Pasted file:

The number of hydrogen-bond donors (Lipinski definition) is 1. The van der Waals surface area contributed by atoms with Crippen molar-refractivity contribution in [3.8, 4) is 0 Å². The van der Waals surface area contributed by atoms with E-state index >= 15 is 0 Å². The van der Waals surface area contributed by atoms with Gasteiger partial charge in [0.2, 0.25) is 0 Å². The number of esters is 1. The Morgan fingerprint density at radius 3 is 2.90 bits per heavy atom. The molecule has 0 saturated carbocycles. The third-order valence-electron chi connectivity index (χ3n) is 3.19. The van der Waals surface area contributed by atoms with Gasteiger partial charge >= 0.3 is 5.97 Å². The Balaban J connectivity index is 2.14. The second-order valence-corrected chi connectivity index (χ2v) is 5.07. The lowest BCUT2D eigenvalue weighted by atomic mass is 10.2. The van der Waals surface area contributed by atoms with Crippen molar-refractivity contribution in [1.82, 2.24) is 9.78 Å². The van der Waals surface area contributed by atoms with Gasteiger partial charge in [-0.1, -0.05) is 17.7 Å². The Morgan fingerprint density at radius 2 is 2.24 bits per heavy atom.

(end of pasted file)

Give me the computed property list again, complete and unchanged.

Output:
The number of hydrogen-bond donors (Lipinski definition) is 1. The van der Waals surface area contributed by atoms with Crippen molar-refractivity contribution in [3.8, 4) is 0 Å². The van der Waals surface area contributed by atoms with E-state index >= 15 is 0 Å². The van der Waals surface area contributed by atoms with Gasteiger partial charge in [0.2, 0.25) is 0 Å². The number of esters is 1. The Morgan fingerprint density at radius 3 is 2.90 bits per heavy atom. The molecule has 0 saturated carbocycles. The third-order valence-electron chi connectivity index (χ3n) is 3.19. The van der Waals surface area contributed by atoms with Gasteiger partial charge >= 0.3 is 5.97 Å². The Balaban J connectivity index is 2.14. The second-order valence-corrected chi connectivity index (χ2v) is 5.07. The lowest BCUT2D eigenvalue weighted by atomic mass is 10.2. The van der Waals surface area contributed by atoms with Crippen molar-refractivity contribution in [1.82, 2.24) is 9.78 Å². The van der Waals surface area contributed by atoms with Gasteiger partial charge in [-0.1, -0.05) is 17.7 Å². The Morgan fingerprint density at radius 2 is 2.24 bits per heavy atom.